;


Terrorism in Charleston

Roundup
tags: racism, Confederate flag, Church shooting, Dylann Roof



Jelani Cobb has been a contributor to The New Yorker and newyorker.com since 2013, writing frequently about race, politics, history, and culture.

Related Link Dylan Roof’s Rhodesian, South African Flags Symbolized White Supremacy. So Does the Confederate Flag By Peter Cole

During the second debate of the 2012 Presidential campaign, Mitt Romney repeated the frequently levelled Republican charge that it had taken Barack Obama many days to refer to the attack upon the U.S. Embassy in Benghazi as terrorism. Obama disputed that, and the two men argued back and forth until the moderator, Candy Crowley, intervened to say that the President had in fact referred to the incident as an “act of terror” the day after it happened. In the ensuing partisan scrum, conservatives and liberals debated the nuances between an “act of terror” and “terrorism,” proper. Beneath this philological fracas lay a truth evident to political speechwriters, eulogists, and news anchors: in times of tragedy, language matters.

The Charleston police were quick to label what happened in the sanctuary of Emanuel African Methodist Episcopal Church last Wednesday night a “hate crime.” Many crimes are motivated by hatred, yet we reserve the term “hate crime” for an act motivated by an animus that has been extrapolated beyond any single individual and applied to an entire segment of the populace. The murder of nine black churchgoers during Bible study is an act so heinous as to be immediately recognizable as a hate crime. But it was not simply this. We should, for all the worst reasons, be adept by now at recognizing terrorism when we see it, and what happened in Charleston was nothing less than an act of terror.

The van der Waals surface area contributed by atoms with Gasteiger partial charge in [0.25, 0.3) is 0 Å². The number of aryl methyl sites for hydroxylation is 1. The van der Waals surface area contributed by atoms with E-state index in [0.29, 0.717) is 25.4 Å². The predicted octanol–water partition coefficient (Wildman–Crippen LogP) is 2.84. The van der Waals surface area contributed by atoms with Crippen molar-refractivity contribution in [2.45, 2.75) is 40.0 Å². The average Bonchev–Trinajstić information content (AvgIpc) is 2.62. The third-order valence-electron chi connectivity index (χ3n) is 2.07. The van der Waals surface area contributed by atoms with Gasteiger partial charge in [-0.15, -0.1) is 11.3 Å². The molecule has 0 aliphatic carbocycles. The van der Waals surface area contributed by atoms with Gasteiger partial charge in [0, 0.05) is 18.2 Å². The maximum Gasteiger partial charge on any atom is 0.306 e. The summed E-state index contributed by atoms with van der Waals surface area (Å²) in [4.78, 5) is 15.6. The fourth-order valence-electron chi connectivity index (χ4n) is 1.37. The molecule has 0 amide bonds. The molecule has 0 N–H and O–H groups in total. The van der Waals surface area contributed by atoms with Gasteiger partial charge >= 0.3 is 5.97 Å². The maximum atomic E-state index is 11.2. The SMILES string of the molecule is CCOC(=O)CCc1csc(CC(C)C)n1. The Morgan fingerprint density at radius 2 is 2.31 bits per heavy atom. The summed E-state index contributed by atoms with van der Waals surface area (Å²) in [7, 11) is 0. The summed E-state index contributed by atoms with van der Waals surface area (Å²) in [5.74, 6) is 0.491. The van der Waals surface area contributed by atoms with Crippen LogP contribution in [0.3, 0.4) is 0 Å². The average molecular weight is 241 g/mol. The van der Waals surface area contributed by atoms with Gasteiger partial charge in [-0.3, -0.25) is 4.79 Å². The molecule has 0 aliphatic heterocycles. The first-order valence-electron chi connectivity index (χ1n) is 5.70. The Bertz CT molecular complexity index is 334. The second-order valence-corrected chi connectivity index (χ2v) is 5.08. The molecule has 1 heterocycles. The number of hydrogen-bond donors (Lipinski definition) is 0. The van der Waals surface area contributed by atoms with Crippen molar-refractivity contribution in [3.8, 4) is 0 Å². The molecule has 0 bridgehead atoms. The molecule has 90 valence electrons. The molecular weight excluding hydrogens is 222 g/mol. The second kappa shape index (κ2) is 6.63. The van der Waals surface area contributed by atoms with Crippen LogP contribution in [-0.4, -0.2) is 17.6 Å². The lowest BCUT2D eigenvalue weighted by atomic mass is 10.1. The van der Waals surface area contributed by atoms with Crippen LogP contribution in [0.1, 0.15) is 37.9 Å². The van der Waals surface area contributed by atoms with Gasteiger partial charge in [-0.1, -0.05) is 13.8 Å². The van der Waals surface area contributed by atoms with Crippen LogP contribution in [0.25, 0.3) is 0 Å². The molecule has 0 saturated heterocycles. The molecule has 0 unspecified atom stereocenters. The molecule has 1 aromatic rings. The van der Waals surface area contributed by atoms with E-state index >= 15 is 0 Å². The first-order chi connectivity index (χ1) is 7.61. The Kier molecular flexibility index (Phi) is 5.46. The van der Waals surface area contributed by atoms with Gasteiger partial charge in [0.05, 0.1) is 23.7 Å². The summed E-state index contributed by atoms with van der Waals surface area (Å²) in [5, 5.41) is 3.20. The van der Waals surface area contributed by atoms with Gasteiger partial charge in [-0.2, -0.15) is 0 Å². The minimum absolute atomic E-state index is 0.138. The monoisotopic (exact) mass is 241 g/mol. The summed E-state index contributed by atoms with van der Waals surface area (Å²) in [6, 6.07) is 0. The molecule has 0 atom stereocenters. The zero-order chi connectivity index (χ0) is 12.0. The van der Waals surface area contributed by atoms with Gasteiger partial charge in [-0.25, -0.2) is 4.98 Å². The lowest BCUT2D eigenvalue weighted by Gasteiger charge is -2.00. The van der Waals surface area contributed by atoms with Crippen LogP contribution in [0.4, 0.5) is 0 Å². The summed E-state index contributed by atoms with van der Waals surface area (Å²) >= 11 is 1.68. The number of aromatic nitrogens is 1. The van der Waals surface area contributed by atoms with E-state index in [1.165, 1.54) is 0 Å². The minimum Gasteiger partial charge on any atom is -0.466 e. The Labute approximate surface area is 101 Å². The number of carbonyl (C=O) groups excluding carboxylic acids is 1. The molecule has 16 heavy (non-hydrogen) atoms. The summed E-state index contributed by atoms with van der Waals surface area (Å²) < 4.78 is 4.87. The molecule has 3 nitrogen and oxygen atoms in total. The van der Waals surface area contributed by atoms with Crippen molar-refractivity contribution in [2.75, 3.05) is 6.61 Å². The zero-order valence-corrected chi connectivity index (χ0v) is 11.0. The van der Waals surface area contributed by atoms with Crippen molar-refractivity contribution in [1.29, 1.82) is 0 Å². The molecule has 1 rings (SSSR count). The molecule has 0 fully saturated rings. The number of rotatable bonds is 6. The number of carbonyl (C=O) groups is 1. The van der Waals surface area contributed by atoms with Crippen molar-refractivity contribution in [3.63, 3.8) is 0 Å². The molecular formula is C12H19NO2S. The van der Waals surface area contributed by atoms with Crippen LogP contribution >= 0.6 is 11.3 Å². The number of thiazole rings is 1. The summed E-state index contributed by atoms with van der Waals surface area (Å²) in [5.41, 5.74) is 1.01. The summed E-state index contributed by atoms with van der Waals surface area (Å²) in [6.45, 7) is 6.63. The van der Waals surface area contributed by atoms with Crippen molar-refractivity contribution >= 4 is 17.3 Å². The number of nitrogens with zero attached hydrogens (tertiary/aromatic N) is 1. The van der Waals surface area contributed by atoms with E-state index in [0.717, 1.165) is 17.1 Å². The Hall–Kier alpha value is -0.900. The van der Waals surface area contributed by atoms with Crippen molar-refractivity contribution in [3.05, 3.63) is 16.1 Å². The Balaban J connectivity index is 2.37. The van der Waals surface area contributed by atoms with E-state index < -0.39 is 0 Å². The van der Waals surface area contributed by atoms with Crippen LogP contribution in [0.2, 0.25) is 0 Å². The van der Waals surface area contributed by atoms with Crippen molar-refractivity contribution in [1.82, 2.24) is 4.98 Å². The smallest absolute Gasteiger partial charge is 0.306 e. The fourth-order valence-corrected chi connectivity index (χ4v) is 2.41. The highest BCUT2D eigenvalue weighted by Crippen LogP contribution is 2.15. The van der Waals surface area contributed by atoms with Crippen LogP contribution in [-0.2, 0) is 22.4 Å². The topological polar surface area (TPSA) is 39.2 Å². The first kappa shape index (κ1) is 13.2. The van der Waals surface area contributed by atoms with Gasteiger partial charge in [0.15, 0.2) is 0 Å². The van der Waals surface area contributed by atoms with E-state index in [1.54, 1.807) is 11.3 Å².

Yet the term was missing from early descriptions of the incident. Senator Lindsey Graham, of South Carolina, in his initial assessment, said, “I just think he was one of these whacked-out kids. I don’t think it’s anything broader than that.” On Thursday, Governor Nikki Haley posted a statement on Facebook noting that “while we do not yet know all of the details, we do know that we’ll never understand what motivates anyone to enter one of our places of worship and take the life of another.” As a matter of morality, the actions of Dylann Roof, who confessed to the murders, may be a conundrum, but his motivations are far from inscrutable.

The Patriot Act defines “domestic terrorism” as activities that:

(A) involve acts dangerous to human life that are a violation of the criminal laws of the United States or of any State; (B) appear to be intended—(i) to intimidate or coerce a civilian population; (ii) to influence the policy of a government by intimidation or coercion; or (iii) to affect the conduct of a government by mass destruction, assassination, or kidnapping; and (C) occur primarily within the territorial jurisdiction of the United States.


At a minimum, the murders were intended to intimidate and coerce the black civilian population of Charleston, and beyond. A friend of Roof’s said that he had talked about wanting to start a “race war”—something that Roof also reportedly confessed to investigators. And he apparently based his acts on vintage rationalizations for terrorist violence in American history. ...

Read entire article at The New Yorker


comments powered by Disqus